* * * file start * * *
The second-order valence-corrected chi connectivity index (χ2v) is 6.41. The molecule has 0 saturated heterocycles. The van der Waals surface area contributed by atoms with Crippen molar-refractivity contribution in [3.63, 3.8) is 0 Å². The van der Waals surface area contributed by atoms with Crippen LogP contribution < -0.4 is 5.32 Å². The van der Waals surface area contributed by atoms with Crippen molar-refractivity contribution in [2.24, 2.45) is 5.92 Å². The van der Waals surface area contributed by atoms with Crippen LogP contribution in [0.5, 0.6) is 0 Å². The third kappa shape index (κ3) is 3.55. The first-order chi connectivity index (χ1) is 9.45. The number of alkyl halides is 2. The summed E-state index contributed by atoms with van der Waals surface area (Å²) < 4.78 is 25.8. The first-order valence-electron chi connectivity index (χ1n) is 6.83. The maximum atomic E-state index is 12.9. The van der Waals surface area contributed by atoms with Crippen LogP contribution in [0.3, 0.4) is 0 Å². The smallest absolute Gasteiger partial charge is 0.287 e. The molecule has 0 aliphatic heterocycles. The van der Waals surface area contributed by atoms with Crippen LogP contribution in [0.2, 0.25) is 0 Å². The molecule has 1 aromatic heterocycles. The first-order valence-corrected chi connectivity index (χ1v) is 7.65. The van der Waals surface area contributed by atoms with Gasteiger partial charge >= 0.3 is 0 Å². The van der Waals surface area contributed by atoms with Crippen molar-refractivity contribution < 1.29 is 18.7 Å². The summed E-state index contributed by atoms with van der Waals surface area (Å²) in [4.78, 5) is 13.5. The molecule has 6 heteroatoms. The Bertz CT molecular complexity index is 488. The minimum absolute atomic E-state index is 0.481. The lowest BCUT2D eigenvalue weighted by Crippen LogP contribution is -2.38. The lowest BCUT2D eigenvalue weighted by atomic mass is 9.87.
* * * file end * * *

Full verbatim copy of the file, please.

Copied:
The second-order valence-corrected chi connectivity index (χ2v) is 6.41. The molecule has 0 saturated heterocycles. The van der Waals surface area contributed by atoms with Crippen molar-refractivity contribution in [3.63, 3.8) is 0 Å². The van der Waals surface area contributed by atoms with Crippen LogP contribution < -0.4 is 5.32 Å². The van der Waals surface area contributed by atoms with Crippen molar-refractivity contribution in [2.24, 2.45) is 5.92 Å². The van der Waals surface area contributed by atoms with Crippen LogP contribution in [0.5, 0.6) is 0 Å². The third kappa shape index (κ3) is 3.55. The first-order chi connectivity index (χ1) is 9.45. The number of alkyl halides is 2. The summed E-state index contributed by atoms with van der Waals surface area (Å²) < 4.78 is 25.8. The first-order valence-electron chi connectivity index (χ1n) is 6.83. The maximum atomic E-state index is 12.9. The van der Waals surface area contributed by atoms with Crippen LogP contribution in [0.3, 0.4) is 0 Å². The smallest absolute Gasteiger partial charge is 0.287 e. The molecule has 0 aliphatic heterocycles. The van der Waals surface area contributed by atoms with Crippen LogP contribution in [0.2, 0.25) is 0 Å². The molecule has 1 aromatic heterocycles. The first-order valence-corrected chi connectivity index (χ1v) is 7.65. The van der Waals surface area contributed by atoms with Gasteiger partial charge >= 0.3 is 0 Å². The van der Waals surface area contributed by atoms with Crippen molar-refractivity contribution < 1.29 is 18.7 Å². The summed E-state index contributed by atoms with van der Waals surface area (Å²) in [4.78, 5) is 13.5. The molecule has 6 heteroatoms. The Bertz CT molecular complexity index is 488. The minimum absolute atomic E-state index is 0.481. The lowest BCUT2D eigenvalue weighted by Crippen LogP contribution is -2.38. The lowest BCUT2D eigenvalue weighted by atomic mass is 9.87.